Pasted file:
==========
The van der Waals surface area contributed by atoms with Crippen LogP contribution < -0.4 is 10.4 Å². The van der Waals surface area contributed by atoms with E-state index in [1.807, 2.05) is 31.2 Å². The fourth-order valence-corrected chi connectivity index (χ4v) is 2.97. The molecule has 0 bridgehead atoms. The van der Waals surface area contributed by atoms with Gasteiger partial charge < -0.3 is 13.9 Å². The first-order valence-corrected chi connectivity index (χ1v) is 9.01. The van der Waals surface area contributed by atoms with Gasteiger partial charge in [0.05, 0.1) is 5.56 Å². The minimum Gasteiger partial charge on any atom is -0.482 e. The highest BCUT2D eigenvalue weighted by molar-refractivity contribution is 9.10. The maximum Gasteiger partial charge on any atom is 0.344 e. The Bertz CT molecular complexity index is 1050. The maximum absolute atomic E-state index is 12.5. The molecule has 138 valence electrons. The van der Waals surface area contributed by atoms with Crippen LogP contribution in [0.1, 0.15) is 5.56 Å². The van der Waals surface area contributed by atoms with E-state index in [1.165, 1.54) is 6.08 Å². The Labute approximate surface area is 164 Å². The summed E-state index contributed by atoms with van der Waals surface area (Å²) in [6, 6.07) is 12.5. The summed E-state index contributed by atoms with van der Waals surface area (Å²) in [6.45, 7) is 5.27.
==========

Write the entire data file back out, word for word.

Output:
The van der Waals surface area contributed by atoms with Crippen LogP contribution < -0.4 is 10.4 Å². The van der Waals surface area contributed by atoms with E-state index in [1.807, 2.05) is 31.2 Å². The fourth-order valence-corrected chi connectivity index (χ4v) is 2.97. The molecule has 0 bridgehead atoms. The van der Waals surface area contributed by atoms with Gasteiger partial charge < -0.3 is 13.9 Å². The first-order valence-corrected chi connectivity index (χ1v) is 9.01. The van der Waals surface area contributed by atoms with Gasteiger partial charge in [0.05, 0.1) is 5.56 Å². The minimum Gasteiger partial charge on any atom is -0.482 e. The highest BCUT2D eigenvalue weighted by molar-refractivity contribution is 9.10. The maximum Gasteiger partial charge on any atom is 0.344 e. The Bertz CT molecular complexity index is 1050. The maximum absolute atomic E-state index is 12.5. The molecule has 138 valence electrons. The van der Waals surface area contributed by atoms with Crippen LogP contribution in [0.1, 0.15) is 5.56 Å². The van der Waals surface area contributed by atoms with E-state index in [1.165, 1.54) is 6.08 Å². The Labute approximate surface area is 164 Å². The summed E-state index contributed by atoms with van der Waals surface area (Å²) in [6, 6.07) is 12.5. The summed E-state index contributed by atoms with van der Waals surface area (Å²) in [6.45, 7) is 5.27.